Dara Treseder, head of global marketing and communications at Peloton, recently spoke about transcending connected home fitness. Now an established brand with a bustling group of members, Peloton is focused on building a culture around its fitness community.
In a recent interview with TL Stanley at Adweek, Treseder spoke about how Peloton has made efforts to pivot its messaging to members. When Peloton was founded nearly a decade ago, it had to educate consumers about what connected fitness was. With over 1.6 million subscribers to date and multiple competitors, consumers are now well versed in home fitness tech. Treseder admits:
Now it has been a natural evolution to talk more about the community and elevate it at the full-fledged campaign level.
Treseder cites Peloton’s previous fall campaign, “We All Have Our Reasons,” as an example of this spotlight shift on members rather than products. The campaign gave everyday subscribers to opportunity to share who they use Peloton in their daily fitness routines. Furthermore, the campaign showcased the growing community and how people work out and compete with one another. The head of marketing explains:
It’s not a competitive thing in a negative way; it’s about collaboration; Even though you’re exercising from the comfort of your home, you’re not doing it alone. You’re part of a community. That community supports you, helps you stay active and stay connected.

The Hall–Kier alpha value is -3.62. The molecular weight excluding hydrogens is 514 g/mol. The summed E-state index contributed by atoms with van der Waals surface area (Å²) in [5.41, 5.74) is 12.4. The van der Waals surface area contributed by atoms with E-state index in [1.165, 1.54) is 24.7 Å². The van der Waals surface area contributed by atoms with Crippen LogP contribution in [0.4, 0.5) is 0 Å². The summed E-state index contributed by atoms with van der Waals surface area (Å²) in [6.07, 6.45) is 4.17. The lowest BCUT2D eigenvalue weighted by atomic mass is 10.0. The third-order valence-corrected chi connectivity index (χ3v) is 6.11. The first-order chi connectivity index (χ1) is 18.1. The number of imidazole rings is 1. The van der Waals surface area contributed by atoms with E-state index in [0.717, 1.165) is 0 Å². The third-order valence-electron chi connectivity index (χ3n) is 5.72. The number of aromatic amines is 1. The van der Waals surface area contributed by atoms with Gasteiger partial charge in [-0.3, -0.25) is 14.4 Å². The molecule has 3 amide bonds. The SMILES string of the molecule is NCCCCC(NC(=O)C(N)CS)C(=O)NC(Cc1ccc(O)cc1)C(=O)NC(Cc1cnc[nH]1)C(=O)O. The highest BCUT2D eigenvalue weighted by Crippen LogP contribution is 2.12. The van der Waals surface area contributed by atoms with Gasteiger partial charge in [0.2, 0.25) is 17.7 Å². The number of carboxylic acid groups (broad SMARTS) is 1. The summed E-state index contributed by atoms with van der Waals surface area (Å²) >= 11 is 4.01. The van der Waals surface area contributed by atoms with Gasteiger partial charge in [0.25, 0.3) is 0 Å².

These natural shifts are evidence of Peloton’s focus on prioritizing its community of subscribers over everything.
The Peloton community embraces diversity
The COVID-19 pandemic limited most people to the safety of their homes, causing a massive spike in sales for Peloton and other home fitness brands. Aside from working out at home, people were glued to the news and exposed to systematic racism that still exists today.
This magnified glass on culture has sparked a demand for change that’s embraced by the Peloton community. Dara Treseder offers great insight to Adweek:
Connection to culture for us is something we do intentionally and authentically. It’s not enough to just talk about diversity. It’s a commitment to anti-racism: What are the things we’re going to do to be truly anti-racist? Cultural marketing is not something that sits in a silo over here — it’s something that’s infused into all we do.
Peloton is certainly doing all it can, too. For Black History Month, it shared an entire video of the past year’s efforts in tackling racism. The connected fitness brand’s quest for diversity and inclusion only begins at the recruitment level for subscribers and instructors. What is more important is retention. Treseder stated that Peloton has less interest in people who fit into the existing culture. Instead, the company wants to engage people who will bring a new perspective or idea to Peloton. This will help the Peloton community become stronger and more diverse than it already is.
Peloton and its staff remain committed to confronting racism from within its community and outward. Treseder states:
It cannot be a flash in the pan. It’s got to be consistent, it’s got to be real and it’s got to be infused in everything you do.
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